Being an infant means adapting to the requirements of being in a particular unfinished developmental state, within a particular social/physical/cultural environment, while under conditions of rapid physical and mental growth, total dependence on others for survival and care, and relative immobility, among others. Looking, touching, and hearing are initial ways of experiencing the world, which at first is totally novel, but rapidly becomes familiar over small bits of space and time. Because human physical and cultural conditions are extremely various, and thus unpredictable - beyond a small set of universals, such as the existence of people and objects in space - the particulars of the environment must be discovered through experience. While being requires continuous adaptation, becoming a different person (a crawler, a walker, a talker) is ongoing at the same time.”
(Nelson, p.59)

“Most of our species-typical activity patterns are uniquely adapted to bootstrap the infant into an intentional world.”
(Horst Hendriks-Jansen, quoted in Nelson, p.58)

“It is problem-specific knowledge, not domain-specific theories, that is the basis of infant intelligence.... In everyday life, infants seek pragmatic solutions to problems, in the context of social and cultural scaffolding.”
(Nelson, p.59)

“At birth, the baby ‘awakes’ to a reality previously unseen. Being awake at this point is being aware of limited aspects of the inhabited world...[and] it seems most probable that the newborn infant does not inhabit a world of persons and things, but of complexes of familiar faces and comforting bodies, as well as spaces and sights and sounds that take on greater definition over months of exploring the boundaries of self and nonself in both social and nonsocial forms...deriving memory of familiar patterns ‘unconsciously’, and building basic perceptual structures...[which] will serve as background knowledge for the meaning work that lies ahead. The meaning that determines memory in this phase of development is that related to the predispositions of the neural structures that, for example, expect and look for ‘mother’, for shapes and objects, for language patterns, and so on. Of course, as the infant moves on to the relative sophistication of this phase, and develops more and more schemas of her surroundings, she also tunes in more to the verbal and physical interactions of those around her. At some point, these perceptions lead into the next significant phase, the expansion of awareness into consciousness.”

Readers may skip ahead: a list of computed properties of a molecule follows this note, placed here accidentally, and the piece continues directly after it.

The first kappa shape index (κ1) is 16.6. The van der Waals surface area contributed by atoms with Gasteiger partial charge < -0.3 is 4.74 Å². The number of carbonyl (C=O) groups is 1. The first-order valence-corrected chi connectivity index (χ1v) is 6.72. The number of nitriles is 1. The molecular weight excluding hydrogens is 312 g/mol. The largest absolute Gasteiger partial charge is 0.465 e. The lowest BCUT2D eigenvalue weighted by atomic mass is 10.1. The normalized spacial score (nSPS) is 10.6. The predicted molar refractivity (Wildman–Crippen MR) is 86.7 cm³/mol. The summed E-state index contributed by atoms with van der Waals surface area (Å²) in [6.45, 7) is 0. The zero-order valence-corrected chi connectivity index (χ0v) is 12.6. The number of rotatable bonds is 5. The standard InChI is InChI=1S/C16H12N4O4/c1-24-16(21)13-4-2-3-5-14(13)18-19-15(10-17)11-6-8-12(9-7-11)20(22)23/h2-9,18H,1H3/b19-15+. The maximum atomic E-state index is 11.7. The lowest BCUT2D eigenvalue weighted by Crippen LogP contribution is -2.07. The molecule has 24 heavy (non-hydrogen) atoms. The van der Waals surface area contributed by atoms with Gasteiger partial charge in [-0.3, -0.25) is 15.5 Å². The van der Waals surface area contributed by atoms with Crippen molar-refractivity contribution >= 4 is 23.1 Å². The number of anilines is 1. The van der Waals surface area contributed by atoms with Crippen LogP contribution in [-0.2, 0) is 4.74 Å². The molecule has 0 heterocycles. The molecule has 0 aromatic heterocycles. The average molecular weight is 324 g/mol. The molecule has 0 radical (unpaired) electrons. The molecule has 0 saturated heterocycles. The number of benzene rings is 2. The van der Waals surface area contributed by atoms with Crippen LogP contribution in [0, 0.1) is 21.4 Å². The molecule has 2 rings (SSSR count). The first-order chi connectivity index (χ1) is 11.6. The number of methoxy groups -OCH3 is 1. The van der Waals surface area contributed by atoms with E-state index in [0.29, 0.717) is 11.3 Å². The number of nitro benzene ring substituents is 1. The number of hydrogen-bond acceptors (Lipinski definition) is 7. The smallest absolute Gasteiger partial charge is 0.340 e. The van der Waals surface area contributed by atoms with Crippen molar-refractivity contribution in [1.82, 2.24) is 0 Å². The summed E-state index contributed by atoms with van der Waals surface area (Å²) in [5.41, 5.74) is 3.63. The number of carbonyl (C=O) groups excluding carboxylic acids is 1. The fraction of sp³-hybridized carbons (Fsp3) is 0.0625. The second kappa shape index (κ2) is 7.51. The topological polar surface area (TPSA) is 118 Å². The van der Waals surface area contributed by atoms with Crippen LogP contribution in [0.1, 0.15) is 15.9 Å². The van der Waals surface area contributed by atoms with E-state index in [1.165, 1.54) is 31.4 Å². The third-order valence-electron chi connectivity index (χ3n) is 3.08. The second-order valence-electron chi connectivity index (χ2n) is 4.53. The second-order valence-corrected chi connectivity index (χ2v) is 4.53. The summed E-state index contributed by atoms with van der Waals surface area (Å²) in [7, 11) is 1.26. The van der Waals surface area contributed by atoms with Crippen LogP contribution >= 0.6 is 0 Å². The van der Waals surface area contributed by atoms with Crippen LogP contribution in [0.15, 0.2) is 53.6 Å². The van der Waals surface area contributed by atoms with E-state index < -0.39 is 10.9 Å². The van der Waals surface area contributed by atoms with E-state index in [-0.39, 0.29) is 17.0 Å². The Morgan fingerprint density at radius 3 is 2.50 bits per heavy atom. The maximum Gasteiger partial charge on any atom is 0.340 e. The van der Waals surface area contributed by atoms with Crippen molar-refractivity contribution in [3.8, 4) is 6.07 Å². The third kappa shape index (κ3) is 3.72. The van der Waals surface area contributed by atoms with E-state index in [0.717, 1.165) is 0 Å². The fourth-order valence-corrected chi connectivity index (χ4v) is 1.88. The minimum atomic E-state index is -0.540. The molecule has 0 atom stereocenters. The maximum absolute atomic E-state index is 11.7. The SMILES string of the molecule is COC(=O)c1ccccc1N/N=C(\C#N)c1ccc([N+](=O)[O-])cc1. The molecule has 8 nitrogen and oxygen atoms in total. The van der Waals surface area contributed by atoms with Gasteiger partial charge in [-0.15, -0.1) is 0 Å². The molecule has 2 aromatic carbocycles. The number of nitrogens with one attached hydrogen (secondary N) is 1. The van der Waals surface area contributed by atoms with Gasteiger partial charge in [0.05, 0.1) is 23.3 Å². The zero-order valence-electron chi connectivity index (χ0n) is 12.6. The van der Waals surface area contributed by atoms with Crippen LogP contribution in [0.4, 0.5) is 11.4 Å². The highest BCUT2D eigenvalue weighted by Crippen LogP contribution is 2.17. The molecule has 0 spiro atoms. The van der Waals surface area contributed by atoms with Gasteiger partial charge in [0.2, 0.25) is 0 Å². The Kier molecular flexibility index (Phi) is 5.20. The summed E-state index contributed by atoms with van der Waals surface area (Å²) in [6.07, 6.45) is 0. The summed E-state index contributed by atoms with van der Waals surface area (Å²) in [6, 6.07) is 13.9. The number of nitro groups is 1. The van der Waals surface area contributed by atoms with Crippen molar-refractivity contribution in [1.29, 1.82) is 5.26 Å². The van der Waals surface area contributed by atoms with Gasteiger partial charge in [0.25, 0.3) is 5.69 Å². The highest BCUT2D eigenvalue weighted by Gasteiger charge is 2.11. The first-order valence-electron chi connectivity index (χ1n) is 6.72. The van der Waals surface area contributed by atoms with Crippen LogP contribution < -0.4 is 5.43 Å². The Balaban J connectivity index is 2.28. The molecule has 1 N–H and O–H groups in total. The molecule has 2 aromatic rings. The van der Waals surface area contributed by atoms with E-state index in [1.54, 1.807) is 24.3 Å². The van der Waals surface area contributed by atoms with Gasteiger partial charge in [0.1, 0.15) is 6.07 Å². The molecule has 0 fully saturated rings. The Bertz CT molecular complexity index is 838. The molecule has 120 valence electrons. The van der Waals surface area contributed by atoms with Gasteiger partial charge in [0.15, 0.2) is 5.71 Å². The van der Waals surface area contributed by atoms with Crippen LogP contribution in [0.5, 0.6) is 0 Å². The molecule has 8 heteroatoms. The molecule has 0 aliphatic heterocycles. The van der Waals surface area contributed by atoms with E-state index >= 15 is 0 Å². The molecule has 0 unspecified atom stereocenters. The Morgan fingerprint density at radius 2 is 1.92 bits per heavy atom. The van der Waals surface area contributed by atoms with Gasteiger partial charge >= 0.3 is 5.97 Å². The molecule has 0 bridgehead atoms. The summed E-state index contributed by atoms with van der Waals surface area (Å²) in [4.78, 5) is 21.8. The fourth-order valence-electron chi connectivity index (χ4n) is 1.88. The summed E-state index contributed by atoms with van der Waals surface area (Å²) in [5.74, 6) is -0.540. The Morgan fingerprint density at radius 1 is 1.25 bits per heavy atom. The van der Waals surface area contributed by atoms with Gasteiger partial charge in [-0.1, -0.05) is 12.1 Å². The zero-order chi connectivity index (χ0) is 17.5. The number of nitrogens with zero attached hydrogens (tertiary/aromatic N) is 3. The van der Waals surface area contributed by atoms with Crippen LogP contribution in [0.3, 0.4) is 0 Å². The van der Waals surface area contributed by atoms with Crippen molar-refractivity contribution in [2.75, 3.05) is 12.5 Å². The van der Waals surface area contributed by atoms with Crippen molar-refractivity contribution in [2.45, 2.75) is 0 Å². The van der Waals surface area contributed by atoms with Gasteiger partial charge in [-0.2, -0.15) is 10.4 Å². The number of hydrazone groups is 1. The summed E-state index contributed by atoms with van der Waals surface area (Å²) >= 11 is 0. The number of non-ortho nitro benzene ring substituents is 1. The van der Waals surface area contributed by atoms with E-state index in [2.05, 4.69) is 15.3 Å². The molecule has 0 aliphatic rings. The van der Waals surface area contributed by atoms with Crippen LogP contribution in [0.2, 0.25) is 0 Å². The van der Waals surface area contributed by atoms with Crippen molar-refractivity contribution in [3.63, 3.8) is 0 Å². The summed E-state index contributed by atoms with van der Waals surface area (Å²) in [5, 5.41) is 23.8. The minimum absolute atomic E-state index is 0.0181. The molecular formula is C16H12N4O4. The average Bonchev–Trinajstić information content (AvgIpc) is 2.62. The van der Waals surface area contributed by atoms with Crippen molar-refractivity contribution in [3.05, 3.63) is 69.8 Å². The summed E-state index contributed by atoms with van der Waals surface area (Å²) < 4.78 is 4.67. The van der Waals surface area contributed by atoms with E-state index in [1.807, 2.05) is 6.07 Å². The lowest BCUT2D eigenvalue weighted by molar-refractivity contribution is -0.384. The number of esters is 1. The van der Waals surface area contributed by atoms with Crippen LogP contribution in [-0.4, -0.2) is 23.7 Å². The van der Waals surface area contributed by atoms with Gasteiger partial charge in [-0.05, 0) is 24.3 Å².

(Nelson, pp.245-6)

As should certainly be clear by now, the developmental model here is a complexly cumulative one, with a wide variety of inter-related processes growing and maturing at different rates, mutually influencing one another, and constantly fed (and challenged) by interactions with significant others. Causality, as in all complex systems, is markedly circular, bootstrapping upon bootstraps, as it were...and Nelson, thankfully, is similarly open in her theoretical borrowings - as here, in her citation of the eminent sociobiologist Sarah Blaffer Hrdy: